Bill's point was that overworked doctors and nurses might have similar reactions to James. We would have a new syndrome—the Decorticated-Cat Syndrome.
I remembered one locked-in case in which the neurosurgical team said that, unfortunately, prolonged survival was possible. Notice the word unfortunately. It was the Decorticated-Cat Syndrome in action.
Doctors talk about the “awesome” nature of a locked-in patient's inability to move or communicate and how the family and hospital staff begin to feel hopeless and incapacitated in the presence of the patient. As Bill and I spoke, we too slipped into the same behavior. We were talking beside James' apparently dead body instead of trying to communicate with him. Where were our emotions of grief and pain? They were inside us, but we couldn't be ruled by emotions when trying to save a life. Could we? But Bill and I were not emotionally dead.
So this was our plan: Bill and I would first try to protect James from the caregivers who might turn against him, as in the Decorticated-Cat Syndrome. Second, we would attempt to learn to think like James, to share his own thoughts with him even though he could not communicate them himself.
Bill and I puttered about, setting up three stands, one on each side of James' bed and one directly in front of him.
I taped flash-card letters to a frame on the left stand; “James, if you look left, it will mean that you want one of the letters on this frame. Then we will point to each letter, and you will signal the correct one by fixing your eyes on it when we point to it. If you want a letter in the center group or the right group, just look that way.”
At that moment, a young therapist with dark, shining hair came in. He strode up to look at our work and tried to stifle a laugh. “How interesting,” he said. “Good morning. I see what you're trying to do. Actually, I have this small transparent plastic panel with six groups of letters set into it, which I can see through as I point to the letters. Much more efficient, don't you think?”
He took one elegant finger and pushed aside the frames I had set by James' bed. “I'll show you how we do it.”
An hour later, he rose to leave. “As I expected, there is no apparent cognitive functioning, certainly no linguistic capacity.”
Bill said, “Leave the plastic panel.”
“I've just demonstrated that there's no need for it.”
“I suggest you leave it.”
“Very well, Dr. Moore. I'll just report to the department head that it's in your care.”
Bill picked up the plastic panel. “It is a little neater than our system.”
Thirty minutes later, Bill and I (pretending to be James) had managed to decipher only three letters: Y, O and U. And we had misunderstandings of letters in between. We were hot, sweaty and irritated.
I stood up over James and took my coat off. “James, let's do it. Bill, you handle the board, and I'll write down the letters.”
James' eyes seemed to be focused on me, then they shifted way over to the left, away from the stands.
“Come on, James, look at the board. We can do it—do something anyway, even if the message is fragmentary.”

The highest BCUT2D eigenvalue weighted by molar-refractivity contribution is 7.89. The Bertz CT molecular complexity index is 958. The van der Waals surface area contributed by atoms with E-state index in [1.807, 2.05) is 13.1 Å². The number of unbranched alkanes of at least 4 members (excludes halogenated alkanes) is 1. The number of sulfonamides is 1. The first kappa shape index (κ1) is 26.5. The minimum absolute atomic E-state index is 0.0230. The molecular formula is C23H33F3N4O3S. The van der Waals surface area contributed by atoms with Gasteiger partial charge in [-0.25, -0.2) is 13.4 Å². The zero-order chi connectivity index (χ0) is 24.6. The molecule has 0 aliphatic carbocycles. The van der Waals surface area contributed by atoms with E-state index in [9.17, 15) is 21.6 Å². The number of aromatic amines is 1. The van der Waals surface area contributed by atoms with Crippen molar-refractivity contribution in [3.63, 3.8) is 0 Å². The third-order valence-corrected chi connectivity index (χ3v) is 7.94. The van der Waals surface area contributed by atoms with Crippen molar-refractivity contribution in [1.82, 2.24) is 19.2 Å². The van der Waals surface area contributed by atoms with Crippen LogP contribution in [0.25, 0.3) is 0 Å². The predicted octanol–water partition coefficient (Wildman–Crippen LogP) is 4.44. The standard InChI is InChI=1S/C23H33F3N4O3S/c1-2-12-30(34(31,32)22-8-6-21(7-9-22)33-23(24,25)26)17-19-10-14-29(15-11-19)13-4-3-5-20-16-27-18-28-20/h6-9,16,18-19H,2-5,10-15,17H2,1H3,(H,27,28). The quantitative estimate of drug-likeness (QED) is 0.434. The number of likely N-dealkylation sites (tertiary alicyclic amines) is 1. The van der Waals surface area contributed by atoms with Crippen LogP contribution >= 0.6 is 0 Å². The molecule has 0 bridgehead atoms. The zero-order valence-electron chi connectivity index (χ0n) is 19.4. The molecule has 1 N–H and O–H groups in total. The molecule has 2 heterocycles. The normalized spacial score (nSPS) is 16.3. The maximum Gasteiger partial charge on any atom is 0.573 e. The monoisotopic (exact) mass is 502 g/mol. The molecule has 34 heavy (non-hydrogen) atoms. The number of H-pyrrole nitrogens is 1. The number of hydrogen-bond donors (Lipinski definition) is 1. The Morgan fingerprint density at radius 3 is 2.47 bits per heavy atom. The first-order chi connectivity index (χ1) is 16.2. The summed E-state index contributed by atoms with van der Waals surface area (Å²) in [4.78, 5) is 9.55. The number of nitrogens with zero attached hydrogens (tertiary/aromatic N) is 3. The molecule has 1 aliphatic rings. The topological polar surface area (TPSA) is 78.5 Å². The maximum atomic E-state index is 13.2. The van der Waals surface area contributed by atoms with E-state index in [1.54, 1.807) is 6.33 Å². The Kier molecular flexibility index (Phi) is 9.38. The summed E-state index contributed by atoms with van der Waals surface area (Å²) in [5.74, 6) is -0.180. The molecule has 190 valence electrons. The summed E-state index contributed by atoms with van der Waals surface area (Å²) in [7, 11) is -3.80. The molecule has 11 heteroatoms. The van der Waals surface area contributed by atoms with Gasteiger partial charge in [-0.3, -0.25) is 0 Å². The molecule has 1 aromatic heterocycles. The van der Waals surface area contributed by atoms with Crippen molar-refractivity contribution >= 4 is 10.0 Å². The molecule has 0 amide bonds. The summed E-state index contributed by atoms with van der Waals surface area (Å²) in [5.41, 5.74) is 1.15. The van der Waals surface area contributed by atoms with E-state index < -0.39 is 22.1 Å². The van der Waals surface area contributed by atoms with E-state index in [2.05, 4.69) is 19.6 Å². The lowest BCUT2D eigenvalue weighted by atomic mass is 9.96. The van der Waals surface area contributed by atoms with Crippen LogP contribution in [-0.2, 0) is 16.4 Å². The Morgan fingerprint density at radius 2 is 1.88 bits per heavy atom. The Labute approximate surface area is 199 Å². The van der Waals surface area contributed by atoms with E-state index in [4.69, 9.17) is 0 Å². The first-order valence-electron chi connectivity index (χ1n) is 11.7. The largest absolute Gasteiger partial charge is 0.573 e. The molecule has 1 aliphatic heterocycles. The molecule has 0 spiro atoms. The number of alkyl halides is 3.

After a struggle we did get a word: T H E. Bill and I celebrated with a couple of Cokes.
For a moment I was overwhelmed with the reality of James' condition. Then, clearing my throat, I said, “Well, let's continue. I am expecting something breathtaking from your mind.”
The next letter was R.
The next letter was O. The next, S. Then T.
“Bill, if you leave out the R as being a mistake, you have T H E (R) M O S T. Let's go for it.”
The next letter was A. The next, T.
“All right! THE MOST AT. The most at.... Where are the most at, James? Tell us.”
James' eyes rested on me for a moment, then slid off to the left.
“He can't finish the sentence, Bill. Maybe it never was a sentence, just nonsense. He's probably tired. I certainly am. I have to go, and I know you do, too.”
Bill said, “James, we'll hit it again tomorrow,” and left.
I noticed the sun would soon be down and stayed by the bed with my hand on James' forehead, thinking he might have some feeling there. I felt depressed and disheartened. We were running out of time before James was condemned to death.
In the early-morning hours, the sound of a telephone ringing woke me. I groped for it.
Bill's voice was on the other end. “Not `the most at.' Remember the R we dropped? `Thermostat.' ”
“Thermostat! How obvious. How could I have been so stupid? Do you remember, Bill? There was a thermostat on the wall to James' left. When I stood up to take my coat off, I was right in front of his face. He would have seen how hot and sweaty I was. He sent thermostat—a clear, logical, impeccable message. He was concerned, first, about my comfort. How like him.”
Bill answered, “I expect James was angry with us. We failed him. He is probably very depressed.”
I dialed Susy at the hospital: “Susy, hallelujah! I have a message for James.”
“Pat, it's five o'clock in the morning. Are you all right?”
“I'm fine—sorry to wake you. But please go over to James' bed, be sure he's looking at you and say one word to him: thermostat.”
In the hospital later in the morning, I spilled some champagne on James' forehead: “I'm drinking this toast for you.”
Bill, Susy and I clinked glasses.
Bill took the bottle and said, “Let's remember that we have received only one word from James so far, and we didn't handle that one very well. If James doesn't send a strong, clear message that he wants to live, the hospital will find an opportunity to let him die. We have to get the transmission of a complete sentence down, letter-perfect.”
Bill bent over to look into James' eyes: “I suggest the sentence, `I want to live.' That would be definite and something we could handle without a fatal mistake. Also, if your eye movements don't work out perfectly, I can fudge a little since I know what you're going to say.”
The door banged open and another speech therapist entered with two interns bringing up the rear. Bill was standing in the middle of the room with his mouth open, holding the bottle of champagne in his hand.